Some of the larger geysers had eruption times posted

Sadly the Giant Geyser was not in eruption mood that day, so Kim and I continued down the boardwalk to the next thermal feature.

Where to go next?

Next, we passed by two lovely hot springs, named Chromatic Pool and Beauty Pool.

Chromatic Pool

Apparently these two springs are somehow linked, because during energy shifts, the level of one pool rises and the other lowers.

Another view of Chromatic Pool

Another fun fact:  Beauty Pool apparently shows its brightest colors during higher water temperatures.

Another view of Beauty Pool

It certainly was a beauty!  And Beauty Pool's waters must've been very hot that day because it displayed many shades of brilliant colors.

This wins the prize for dumbest geyser name....

I'm not sure who named all geysers in Yellowstone, or how the names came to be.  Some are pretty self-explanatory (such as Giant Geyser, Beauty Pool, etc.)  So when I passed by one little geyser named the "Economic Geyser" I thought to myself "What's the story behind that?"  I'm sorry but in my opinion that's gotta be the dumbest geyser name ever!

We didn't stick around to watch this one erupt

Moving on.....The nearby Grand Geyser was one of the thermal features with posted eruption estimates.  It had the distinction of being the tallest predictable geyser in the world.  I'm told an eruption lasts 9-12 minutes and can reach heights of 200 feet.  But since an eruption wasn't predicted until midafternoon, we weren't about to wait around half the day to see it.

Pretty blue pool - but forgot the name!

Not all the thermal features had signs adjacent to their pools.  There were several tiny, colorful hot springs that appeared to be unnamed.  (In light of the "Economic Geyser" debacle, maybe the park service employees ran out of names)

The geyser wasn't much to look at but I loved it's name!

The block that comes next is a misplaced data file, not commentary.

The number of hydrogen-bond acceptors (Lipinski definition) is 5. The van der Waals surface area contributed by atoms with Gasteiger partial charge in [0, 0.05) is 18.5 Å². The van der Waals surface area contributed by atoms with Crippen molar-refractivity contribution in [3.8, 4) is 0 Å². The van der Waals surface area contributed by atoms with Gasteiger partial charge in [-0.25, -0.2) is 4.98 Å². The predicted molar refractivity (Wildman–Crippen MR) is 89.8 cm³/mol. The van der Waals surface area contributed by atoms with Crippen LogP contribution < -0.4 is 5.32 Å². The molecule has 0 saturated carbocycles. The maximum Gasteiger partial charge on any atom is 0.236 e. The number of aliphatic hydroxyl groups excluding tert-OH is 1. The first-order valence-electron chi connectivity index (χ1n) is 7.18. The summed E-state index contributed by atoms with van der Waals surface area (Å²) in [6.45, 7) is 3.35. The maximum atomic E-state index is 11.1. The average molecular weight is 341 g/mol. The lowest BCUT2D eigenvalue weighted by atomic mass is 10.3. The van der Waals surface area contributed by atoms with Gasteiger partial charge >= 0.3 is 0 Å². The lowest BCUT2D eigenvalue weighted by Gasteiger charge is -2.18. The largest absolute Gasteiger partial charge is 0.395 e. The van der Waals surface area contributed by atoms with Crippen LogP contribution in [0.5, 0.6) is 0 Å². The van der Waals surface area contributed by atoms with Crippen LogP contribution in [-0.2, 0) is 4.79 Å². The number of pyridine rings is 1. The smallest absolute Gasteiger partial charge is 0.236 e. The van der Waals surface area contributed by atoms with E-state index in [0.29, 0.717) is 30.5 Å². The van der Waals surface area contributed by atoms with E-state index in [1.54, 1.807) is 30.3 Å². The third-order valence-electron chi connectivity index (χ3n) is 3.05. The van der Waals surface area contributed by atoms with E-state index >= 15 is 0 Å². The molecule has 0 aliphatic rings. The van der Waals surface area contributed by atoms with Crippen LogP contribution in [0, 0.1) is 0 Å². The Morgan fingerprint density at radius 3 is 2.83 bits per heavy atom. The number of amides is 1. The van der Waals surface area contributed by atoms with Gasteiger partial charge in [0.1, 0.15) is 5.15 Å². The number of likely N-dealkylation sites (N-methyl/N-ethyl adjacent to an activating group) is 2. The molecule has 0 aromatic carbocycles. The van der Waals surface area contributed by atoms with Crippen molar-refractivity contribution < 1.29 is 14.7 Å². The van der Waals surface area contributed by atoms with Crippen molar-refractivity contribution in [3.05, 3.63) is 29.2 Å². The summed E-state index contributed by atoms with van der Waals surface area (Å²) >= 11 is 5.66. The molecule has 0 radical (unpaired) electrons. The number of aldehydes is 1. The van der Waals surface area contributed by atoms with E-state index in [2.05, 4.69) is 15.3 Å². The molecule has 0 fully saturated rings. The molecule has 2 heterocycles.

Speaking of names, I didn't get a photo of this geyser, but it's sign made me laugh!

Interesting dead tree roots 

The forest fringes surrounding the Upper Geyser Basin had quite a few dead or dying trees.  I'm assuming when the hot water gets too close to their roots it kills the tree.  There were a few gnarled, grey-barked pines that made interesting photo subjects.

This little geyser was putting on quite a show!

Kim and I approached the area nearest to Old Faithful, a concentration of thermal features nicknamed "Geyser Hill."  There were all kinds of steaming vents and boiling springs to gawk at - and photograph!

Spasmodic Geyser

One was called Spasmodic Geyser - I'd love to know how it earned that name!

Sawmill Geyser

Some of the geysers had tiny round mineral formations around their perimeters.  Not sure why these formed and not a tall cone - I guess more research is in order.

Lion Group

A larger geyser on "Geyser Hill," the Lion Group consisted of four different geysers, all named with a lion theme.  The Lion, marked by a tall cone, is the largest, and will shoot water 70 feet in the air when erupting.  And apparently it makes a loud roaring sound when it begins an eruption.  

Another look at the Lion Group

Another lovely blue hot spring, Heart Spring was very photogenic.

Heart Spring

Since now we were not far from Old Faithful, Kim and I noticed the boardwalks were getting more crowded.  We'd kind of enjoyed having the far-away geysers mostly to ourselves, so sometimes waiting for a spot to view a thermal feature took some getting used to.